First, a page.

When I was first doing Reiki, I spoke about it as natural healing or holistic healing. Healing, healing, this word kept coming up! What did it mean? I went to the dictionary and found that the root is from the Greek word meaning whole. Here I had a simple understanding: Reiki heals by making things whole again. This concept I found helpful. It gave me a direction to try to understand my experience of Reiki and some of the teachings of Mrs. Takata like: “Reiki will go to the root of the problem.”
The physical healing part was easy enough to picture. I had an image of what becoming whole again meant to my physical body. Even when the problem was internal, I had a composite image and sense of physical health and so becoming whole (healing) was simply returning to that state of physical well-being.
As I practiced and wrestled with this concept of becoming whole as a person it got more complex. Was my practice of Reiki making me more whole as a human being? I was having experiences that made me think so, both in treating myself and others. I experienced that Reiki did go to the root of the problem, and sometimes that root seemed physical, at other times mental, emotional, or spiritual. I began to see my healing as both an immediate and a life-long phenomena. Becoming whole for me is a lifelong endeavor and Reiki is always at hand to support me.
My journey of learning something about healing has always come from treating myself, being treated, and treating others. This learning has been magical and beautiful and sometimes painful.
In my second year of practice, I met and began treating a woman I will call Marie. Marie had severe arthritis which had been diagnosed seventeen years prior. It took Marie two to three hours each morning to get enough mobility so that she could walk. She refused to use a wheelchair or to let others know that she was handicapped and in such pain.
I treated her every day. After about a week of treatment, she began to have “experiences” during the treatments. She had memories of situations in her childhood when she had felt hurt, unseen and unloved in her family. When she had these memories, she would weep.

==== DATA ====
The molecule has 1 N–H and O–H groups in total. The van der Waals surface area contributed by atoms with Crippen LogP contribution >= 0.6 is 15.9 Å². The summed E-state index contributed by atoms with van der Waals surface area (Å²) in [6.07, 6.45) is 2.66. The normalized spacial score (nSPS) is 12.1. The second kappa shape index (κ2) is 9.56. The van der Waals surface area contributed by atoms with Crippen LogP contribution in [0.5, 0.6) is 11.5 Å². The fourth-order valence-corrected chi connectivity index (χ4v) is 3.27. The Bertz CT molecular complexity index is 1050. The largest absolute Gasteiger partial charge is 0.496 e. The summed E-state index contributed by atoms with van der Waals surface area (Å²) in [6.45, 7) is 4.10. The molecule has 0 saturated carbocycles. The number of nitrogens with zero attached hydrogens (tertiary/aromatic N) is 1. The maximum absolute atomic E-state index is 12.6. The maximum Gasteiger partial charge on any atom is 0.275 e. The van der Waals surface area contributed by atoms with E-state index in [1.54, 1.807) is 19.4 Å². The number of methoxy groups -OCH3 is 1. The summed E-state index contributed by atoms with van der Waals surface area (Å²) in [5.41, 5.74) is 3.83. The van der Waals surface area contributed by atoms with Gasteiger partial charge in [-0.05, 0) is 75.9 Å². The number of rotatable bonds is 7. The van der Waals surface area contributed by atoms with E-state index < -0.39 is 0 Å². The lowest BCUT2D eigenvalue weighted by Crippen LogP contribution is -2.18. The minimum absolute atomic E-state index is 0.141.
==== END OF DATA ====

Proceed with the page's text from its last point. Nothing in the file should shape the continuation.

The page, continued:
The role that Marie took on in her family was “the strong one”, the one everyone could always rely on.
Marie had two teenage daughters living with her at this time. They had noticed that there mother was doing better. In their “sensitive” teenage way, they told her that she was ”looking less lame.” Marie was aware that she was feeling much better.
After about three weeks of treatment, she told me that she did not want any more treatment. I was heartbroken. I had come to care about Marie very much. Treating her had been a lovely experience for me, more than lovely, sometimes mystical. Here she was getting better, and she stopped treatment.
I was devastated. I was in pain. I believed that Reiki was “going to the root of the problem”. I believed that the root of Marie’s illness was all the emotional pain that she carried from her childhood. I also believed that having discovered this, Marie chose to live and bear the physical pain instead of the emotional pain. My lesson was to accept that this was her right and that I needed to be able to respect with humility and compassion the choices of those I treated.
This was a hard lesson for me. Hard to accept how my love and care for this person was tied up with what I wanted for her and what I thought she should want. Hard not to make my beliefs and perceptions more important than her choices, her path in life. Can I do this without judgment….hum…I’m working on it. I see it as part of my path to healing, to becoming whole.